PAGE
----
The purpose of this study was to determine the agreement between PI-RADS v1 and v2 for evaluation of multiparametric prostate MRI and to compare their diagnostic accuracy, their inter-observer agreement and practicability.

Material and Methods

Patients

Data of 69 consecutive patients who underwent mpMRI of the prostate and subsequently an MRI-guided in-bore biopsy between December 2012 and December 2014 were retrospectively analyzed. 15/69 patients were excluded from the analysis due to an incomplete MRI protocol or distinct artifacts in one or more MRI sequences. Out of 54 patients, 18 patients had at least one negative pre-biopsy and 36 had no pre-biopsy. Mean age (±standard deviation) was 69.6±9.6 years, mean PSA was 8.7±4.9 μg/L and mean prostate volume was 52.1±24.7 ml. The study was approved by the ethics committee of the Hannover Medical School.

Multiparametric MRI

Multiparametric MRI was acquired according to ESUR guidelines [1, 12] on a 3 Tesla system (Magnetom Skyra, Siemens Healthcare, Erlangen, Germany) using an 18-channel body coil and a spine coil. In order to reduce bowel movement, all patients received an intravenous injection of 20 mg butylscopolamine (Buscopan 20 mg, Boehringer, Ingelheim, Germany) prior to the examination. T2 TSE sequences were acquired in transverse, sagittal and coronal orientation with FOV = 220 x 220 mm2, matrix = 300 x 512, TR > 3000 ms, TE > 90 ms. For DWI four b-values = 0, 200, 400, ≥800 s/mm2 were used. Other sequence parameters were FOV = 320 x 320 mm2, matrix = 120 x 160, TR > 4500 ms and TE > 70 ms. For calculation of ADC maps, a monoexponential model was used and all b-values were included. For DCE a vibe sequence was acquired in transverse plane: FOV = 260 x 260 mm2, matrix = 135 x 190, TR = 5 ms, TE = 1.5 ms, temporal resolution = 7.2 s using Gadovist as contrast agent in a weight-adapted standard dose of 0.1 mmol/kg bodyweight with an injection rate of 2.7 ml/s (Table 1).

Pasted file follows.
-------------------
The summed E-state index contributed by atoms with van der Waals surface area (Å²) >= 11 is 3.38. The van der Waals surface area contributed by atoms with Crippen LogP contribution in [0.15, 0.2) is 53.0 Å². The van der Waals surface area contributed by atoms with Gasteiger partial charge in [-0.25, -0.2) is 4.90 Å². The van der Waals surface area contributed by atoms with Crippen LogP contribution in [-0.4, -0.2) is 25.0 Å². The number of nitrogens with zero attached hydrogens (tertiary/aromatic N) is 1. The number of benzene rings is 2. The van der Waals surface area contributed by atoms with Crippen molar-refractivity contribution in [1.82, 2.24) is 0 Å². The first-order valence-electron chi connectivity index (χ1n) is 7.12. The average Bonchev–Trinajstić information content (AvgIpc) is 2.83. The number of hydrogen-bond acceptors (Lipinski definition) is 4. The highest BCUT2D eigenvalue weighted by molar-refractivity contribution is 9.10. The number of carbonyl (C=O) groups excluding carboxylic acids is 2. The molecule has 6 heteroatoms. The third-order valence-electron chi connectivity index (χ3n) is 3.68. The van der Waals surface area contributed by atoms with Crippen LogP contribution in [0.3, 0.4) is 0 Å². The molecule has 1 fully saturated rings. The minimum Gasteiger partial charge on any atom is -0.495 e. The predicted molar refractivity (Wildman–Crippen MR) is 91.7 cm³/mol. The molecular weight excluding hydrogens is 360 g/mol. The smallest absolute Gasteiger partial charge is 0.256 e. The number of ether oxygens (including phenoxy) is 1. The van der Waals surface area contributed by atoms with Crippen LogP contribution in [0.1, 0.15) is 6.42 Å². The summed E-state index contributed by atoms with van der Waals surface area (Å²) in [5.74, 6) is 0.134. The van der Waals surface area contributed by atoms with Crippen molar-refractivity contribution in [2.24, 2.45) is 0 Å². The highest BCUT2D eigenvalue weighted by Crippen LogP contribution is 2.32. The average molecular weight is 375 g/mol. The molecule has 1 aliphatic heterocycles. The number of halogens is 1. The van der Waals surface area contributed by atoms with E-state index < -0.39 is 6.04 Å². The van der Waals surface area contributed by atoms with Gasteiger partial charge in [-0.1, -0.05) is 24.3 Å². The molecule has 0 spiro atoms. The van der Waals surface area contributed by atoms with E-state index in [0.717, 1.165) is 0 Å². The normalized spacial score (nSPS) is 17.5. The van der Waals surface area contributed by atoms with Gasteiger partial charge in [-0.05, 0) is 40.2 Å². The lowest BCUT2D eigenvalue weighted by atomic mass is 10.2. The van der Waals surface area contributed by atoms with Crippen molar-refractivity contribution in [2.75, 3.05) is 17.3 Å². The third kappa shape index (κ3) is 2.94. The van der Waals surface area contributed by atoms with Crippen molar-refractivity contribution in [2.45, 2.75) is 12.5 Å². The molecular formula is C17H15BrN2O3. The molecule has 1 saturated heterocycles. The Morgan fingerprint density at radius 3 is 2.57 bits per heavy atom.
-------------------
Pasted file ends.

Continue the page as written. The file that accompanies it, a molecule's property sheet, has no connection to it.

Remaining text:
MRI-guided in-bore biopsy

The MRI-guided in-bore biopsy was performed on the same MRI system as diagnostic imaging (Magnetom Skyra, Siemens Healthcare, Erlangen, Germany) using an 18-channel body coil and a spine coil integrated into the scanner. Patients with high clinical probability of PCa and/or equivocal or suspicious MRI findings, as diagnosed by the radiologists who primarily reported the study, underwent biopsy. 65 prostate lesions in 54 patients were successfully biopsied. Patients were placed in prone position. A needle guide connected to the arm of a portable biopsy device (Dyna-TRIM Device, Invivo International PC Best, Netherlands) was inserted rectally after topic local anesthesia (Lidocaine, Instillagel 40 ml, Farco-Pharma, Köln, Germany) was applied. T2-weighted images (HASTE or TSE) were acquired in transverse and sagittal planes. Biopsy was planned using the Dyna-CAD workstation and Dyna-CAD software (Invivo International PC Best, Netherlands) and the determined needle position was adjusted manually. 2 cores were taken per lesion with an MRI-compatible 18-gauge fully automatic biopsy gun. The needle position inside the lesion was verified using T2 HASTE sequences. No additional systematic biopsy was performed.